Treat Volunteers like Compost?
I recently bought myself a present: a composting service. For a ridiculously high sum--$40 per month--Compost Now comes to our house weekly, picks up our compostables, and leaves an empty bucket to be refilled next week.
I used to compost in my backyard but found that the system failed in the cold of the winter and the bin often filled up faster than it composted. The home system was limited to plant compostables while Compost Now accepts meat, grains, and even paper towels. I feel good about reducing my waste stream--we produce about 30% less garbage with all that we compost. I do wonder about paying $10 a week for composting when the city would not charge me at all (outside of the taxes I already pay) to collect my garbage if I did not compost.
I realize that composting is good for the environment, but I could do many good things with the $40 per month I pay Compost Now. I could give that amount of money to Student U which supports traditionally marginalized students in their education journey. And I would get a tax deduction to boot. If I want to support the environment, I could give the money to any number of excellent environmental nonprofits and, again, I would get a tax deduction.
I choose Compost Now instead for a number of reasons. One, (and this is embarrassing) I like the story it tells about me when my Compost Now bucket is in front of my house every Tuesday. The neighbors are saying to themselves, or so I convince myself, look at that environmentally conscious Michelman; we should be more like him. And I don’t have to brag about my environmental credentials. I only have to put out my bucket.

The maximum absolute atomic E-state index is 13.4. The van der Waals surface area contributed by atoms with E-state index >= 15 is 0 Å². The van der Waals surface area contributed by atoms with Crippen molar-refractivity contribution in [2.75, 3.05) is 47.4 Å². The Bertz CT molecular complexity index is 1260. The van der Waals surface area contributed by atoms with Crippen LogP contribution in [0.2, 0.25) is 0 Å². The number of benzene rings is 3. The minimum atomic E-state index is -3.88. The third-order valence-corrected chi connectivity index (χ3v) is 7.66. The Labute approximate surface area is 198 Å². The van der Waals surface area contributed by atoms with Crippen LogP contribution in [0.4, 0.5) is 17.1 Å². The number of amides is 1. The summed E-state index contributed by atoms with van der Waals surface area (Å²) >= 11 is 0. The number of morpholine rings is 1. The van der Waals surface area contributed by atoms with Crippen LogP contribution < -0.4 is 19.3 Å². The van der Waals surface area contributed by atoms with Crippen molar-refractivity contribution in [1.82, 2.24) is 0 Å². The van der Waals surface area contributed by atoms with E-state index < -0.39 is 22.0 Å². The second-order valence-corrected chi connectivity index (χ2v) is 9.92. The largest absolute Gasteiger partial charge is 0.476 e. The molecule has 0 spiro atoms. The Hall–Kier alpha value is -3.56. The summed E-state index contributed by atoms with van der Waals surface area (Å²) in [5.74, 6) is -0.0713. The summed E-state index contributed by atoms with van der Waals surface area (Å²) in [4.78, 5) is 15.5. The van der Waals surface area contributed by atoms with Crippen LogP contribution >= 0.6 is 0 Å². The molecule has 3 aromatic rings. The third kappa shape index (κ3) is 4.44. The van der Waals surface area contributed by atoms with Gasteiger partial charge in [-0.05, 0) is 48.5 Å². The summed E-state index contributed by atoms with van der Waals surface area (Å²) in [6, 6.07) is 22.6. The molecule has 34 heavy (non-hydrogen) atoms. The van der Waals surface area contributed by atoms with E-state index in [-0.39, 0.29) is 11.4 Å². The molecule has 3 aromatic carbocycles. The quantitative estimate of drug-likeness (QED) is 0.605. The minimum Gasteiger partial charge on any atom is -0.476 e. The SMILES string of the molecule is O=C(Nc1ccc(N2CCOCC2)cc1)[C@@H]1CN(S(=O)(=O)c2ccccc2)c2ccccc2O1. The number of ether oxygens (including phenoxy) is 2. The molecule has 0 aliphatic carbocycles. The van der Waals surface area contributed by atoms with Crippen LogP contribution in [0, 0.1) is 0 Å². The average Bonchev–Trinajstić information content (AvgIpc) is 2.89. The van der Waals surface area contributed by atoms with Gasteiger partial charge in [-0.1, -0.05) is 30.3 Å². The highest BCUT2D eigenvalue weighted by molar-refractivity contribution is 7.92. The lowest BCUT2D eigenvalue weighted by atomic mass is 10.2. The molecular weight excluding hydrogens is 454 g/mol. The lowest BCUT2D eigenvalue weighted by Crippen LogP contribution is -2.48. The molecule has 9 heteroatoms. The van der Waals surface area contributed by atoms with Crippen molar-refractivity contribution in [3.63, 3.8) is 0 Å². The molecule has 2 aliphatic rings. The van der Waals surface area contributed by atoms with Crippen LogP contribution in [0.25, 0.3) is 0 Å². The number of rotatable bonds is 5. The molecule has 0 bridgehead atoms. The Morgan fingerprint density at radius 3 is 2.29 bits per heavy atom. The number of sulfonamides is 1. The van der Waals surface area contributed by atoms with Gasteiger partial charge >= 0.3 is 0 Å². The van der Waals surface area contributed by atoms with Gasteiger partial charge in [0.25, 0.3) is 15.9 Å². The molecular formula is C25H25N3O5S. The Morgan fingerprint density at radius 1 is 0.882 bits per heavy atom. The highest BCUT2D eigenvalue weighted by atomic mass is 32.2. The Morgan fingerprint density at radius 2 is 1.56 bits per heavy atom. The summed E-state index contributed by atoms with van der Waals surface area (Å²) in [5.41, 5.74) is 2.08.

I also like that I have to do something to earn my accolades. It feels good to consciously separate compostables from the rest of the garbage stream. I like to do good by doing good. However, if I am honest with myself, I do not want to do too much. After all, I gave up composting on my own, which was virtually free after my initial investment in a barrel, because it was too hard and too frustrating. I want to do something but not too much.
I wonder if this is not an issue many nonprofits struggle with while trying to get people engaged or to give money. Most nonprofits do great work that people want to support. However, people want to be able to tell a positive story about themselves by supporting an organization. They also want to do something, but not too much. Think about how you can structure your non-profit so volunteers and donors are actively doing something for the non-profit that feels important and which is not too taxing. See if you can make it easy for them to tell that story. These activities may catalyze more engagement.